Tour loss a blow
Cricket Sri Lanka announced that the second ODI to be played in Napier, between New Zealand and Sri Lanka to be postponed and the tour to be continued. Within a couple of days that changed with the players wanting to return home.

Two players, Sanath Jayasuriya and Upul Chandana are reported to have had immediate family affected. Their trauma is understandable. I believe the management must have listed out the pluses and minuses of calling the tour off. The fact that should have been uppermost in their thinking from a cricketing point of view is the quantum of international cricket scheduled for the upcoming year, in particular the first half.

With this tour called-off there is nothing absolutely finalized until July when the West Indies are scheduled to tour Sri Lanka for a test and one day series. There has been talk of a tournament in Sharjah in February and also a tri-nation one day series in India also involving Bangladesh. Those propositions are still in limbo. Sri Lanka are also scheduled to tour the neighboring country again later in the year, for a full series of tests and one dayers.

All in all, considering the tour programs of most of the other nations Sri Lanka will be under done at the end of 2005. It will be hard to rearrange this tour as cricket can be played in New Zealand only between October and March and for the next three years their calendar has been finalized.

The ICC also did not object to the cancellation of the tour on humanitarian grounds. How it will affect the rankings arrangement will be another issue to be sorted as it is required to play home and away series in the stipulated period of time. The other nations too are up to the brim with commitments. Sri Lanka will have to sit out without cricket.

This means the players will have to make most of the domestic games. The club season barring the one-day final is all over. It has been mentioned that the provincial tournament is to be conducted with lesser games than last season.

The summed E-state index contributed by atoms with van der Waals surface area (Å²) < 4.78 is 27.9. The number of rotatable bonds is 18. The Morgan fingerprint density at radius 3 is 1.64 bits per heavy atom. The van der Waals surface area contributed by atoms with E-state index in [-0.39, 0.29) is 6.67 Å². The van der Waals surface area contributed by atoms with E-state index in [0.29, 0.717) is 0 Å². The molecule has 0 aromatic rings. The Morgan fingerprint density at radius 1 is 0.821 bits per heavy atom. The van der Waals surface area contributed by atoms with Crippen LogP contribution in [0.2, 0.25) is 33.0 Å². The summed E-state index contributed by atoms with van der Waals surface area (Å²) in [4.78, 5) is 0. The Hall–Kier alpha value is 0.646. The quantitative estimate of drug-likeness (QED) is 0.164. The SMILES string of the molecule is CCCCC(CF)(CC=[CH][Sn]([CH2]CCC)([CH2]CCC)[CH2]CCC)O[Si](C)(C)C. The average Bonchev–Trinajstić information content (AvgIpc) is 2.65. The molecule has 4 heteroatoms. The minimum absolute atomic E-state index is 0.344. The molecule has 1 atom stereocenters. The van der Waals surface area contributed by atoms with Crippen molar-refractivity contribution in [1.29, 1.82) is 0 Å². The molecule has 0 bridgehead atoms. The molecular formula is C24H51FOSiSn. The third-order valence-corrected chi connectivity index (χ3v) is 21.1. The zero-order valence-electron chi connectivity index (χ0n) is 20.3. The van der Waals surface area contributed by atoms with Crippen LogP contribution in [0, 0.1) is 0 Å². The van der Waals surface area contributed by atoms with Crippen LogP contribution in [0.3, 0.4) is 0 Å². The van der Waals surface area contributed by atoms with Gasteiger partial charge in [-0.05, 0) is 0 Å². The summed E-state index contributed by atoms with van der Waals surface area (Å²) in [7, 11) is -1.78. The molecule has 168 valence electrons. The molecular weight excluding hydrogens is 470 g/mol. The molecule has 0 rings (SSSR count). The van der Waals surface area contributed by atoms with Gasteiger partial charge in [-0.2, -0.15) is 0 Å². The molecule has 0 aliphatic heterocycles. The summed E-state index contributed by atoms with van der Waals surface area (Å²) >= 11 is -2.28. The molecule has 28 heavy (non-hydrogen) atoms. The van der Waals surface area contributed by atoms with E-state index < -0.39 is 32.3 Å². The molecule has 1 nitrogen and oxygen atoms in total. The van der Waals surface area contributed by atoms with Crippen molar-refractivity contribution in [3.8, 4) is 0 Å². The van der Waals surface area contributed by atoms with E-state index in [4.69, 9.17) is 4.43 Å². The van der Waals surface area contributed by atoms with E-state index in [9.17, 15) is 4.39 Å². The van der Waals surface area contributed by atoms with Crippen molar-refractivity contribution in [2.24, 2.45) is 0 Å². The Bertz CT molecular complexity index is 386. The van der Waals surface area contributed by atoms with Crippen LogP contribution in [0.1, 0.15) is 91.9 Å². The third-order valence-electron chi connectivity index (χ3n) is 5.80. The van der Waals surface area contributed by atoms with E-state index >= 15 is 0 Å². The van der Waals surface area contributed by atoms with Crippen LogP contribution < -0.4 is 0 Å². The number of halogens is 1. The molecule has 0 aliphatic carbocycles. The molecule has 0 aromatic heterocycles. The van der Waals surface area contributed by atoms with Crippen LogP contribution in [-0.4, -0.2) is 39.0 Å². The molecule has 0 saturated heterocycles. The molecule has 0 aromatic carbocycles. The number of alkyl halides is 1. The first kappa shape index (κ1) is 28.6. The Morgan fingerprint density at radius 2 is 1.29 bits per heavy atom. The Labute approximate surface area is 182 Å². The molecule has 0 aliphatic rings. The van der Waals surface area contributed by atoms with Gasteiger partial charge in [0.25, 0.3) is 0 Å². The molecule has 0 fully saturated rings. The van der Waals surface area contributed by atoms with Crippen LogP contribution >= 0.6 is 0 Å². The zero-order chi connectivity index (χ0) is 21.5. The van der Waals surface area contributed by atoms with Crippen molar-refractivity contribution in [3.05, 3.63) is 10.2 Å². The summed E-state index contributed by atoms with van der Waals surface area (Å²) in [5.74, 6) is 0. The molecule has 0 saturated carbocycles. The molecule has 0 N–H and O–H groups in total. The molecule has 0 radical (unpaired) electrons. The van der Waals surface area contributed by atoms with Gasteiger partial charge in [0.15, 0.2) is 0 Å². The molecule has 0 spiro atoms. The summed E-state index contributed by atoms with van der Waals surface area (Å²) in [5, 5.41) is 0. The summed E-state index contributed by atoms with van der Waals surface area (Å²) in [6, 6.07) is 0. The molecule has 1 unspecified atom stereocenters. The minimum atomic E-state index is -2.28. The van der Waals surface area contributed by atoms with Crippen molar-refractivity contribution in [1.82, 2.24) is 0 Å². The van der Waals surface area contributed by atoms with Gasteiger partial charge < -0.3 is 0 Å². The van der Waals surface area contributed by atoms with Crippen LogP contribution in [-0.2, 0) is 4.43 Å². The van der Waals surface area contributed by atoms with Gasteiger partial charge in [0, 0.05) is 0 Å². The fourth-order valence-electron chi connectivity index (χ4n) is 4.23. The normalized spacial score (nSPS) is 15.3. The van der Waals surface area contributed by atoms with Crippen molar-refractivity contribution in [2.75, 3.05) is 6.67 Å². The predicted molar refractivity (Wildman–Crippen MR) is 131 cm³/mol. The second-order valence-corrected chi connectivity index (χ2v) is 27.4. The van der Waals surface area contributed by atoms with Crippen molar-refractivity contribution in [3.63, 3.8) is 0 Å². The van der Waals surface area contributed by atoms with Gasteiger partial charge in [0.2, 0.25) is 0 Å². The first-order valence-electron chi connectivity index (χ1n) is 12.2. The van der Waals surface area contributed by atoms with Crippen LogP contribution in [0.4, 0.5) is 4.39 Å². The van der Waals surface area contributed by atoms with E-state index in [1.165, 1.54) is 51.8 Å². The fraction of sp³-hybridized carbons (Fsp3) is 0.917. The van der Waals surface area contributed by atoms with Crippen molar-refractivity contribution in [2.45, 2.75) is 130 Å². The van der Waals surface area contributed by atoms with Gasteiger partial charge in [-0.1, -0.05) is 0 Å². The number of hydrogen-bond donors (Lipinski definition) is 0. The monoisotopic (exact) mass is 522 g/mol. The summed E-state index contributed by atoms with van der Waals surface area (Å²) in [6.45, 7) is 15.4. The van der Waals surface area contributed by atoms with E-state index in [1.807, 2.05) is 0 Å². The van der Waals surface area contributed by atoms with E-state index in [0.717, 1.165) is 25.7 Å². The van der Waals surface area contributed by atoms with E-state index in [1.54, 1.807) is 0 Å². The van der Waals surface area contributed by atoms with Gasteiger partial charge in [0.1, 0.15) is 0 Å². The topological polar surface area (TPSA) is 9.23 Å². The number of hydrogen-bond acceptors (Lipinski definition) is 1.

Very little of the teams, the games, the venues, have been made known, although the start of the tournament is only a matter of weeks away. How could Sri Lanka produce cricketers to match up with the best in the world, when the domestic cricket is in such shambles?

International cricket ended for the year with a closely contested test, where South Africa desperately held onto a draw. England again proved that they had improved by leaps and bounds during the year.

Dismissed for 139 on day one they fought back admirably. The brilliant Jacques Kallis stood in their way in the first innings stroking a masterly 162. This new look, mentally tougher England side took the game by its horns from then on and batted with great purpose. Big scores from Strauss, Trescothick, Thorpe, supported by wicket keeper Jones and Flintoff enabled England to set the home team a victory target of 378. They got upto 290 for 8 wickets having batted 86 overs when bad light halted play. A further 15 overs remained. An honorable draw after five days of absorbing test cricket.

January to March is the peak time of year for cricket. All the test nations have at least one if not two series commitments. It looks like Sri Lanka will be twiddling their thumbs during this time!


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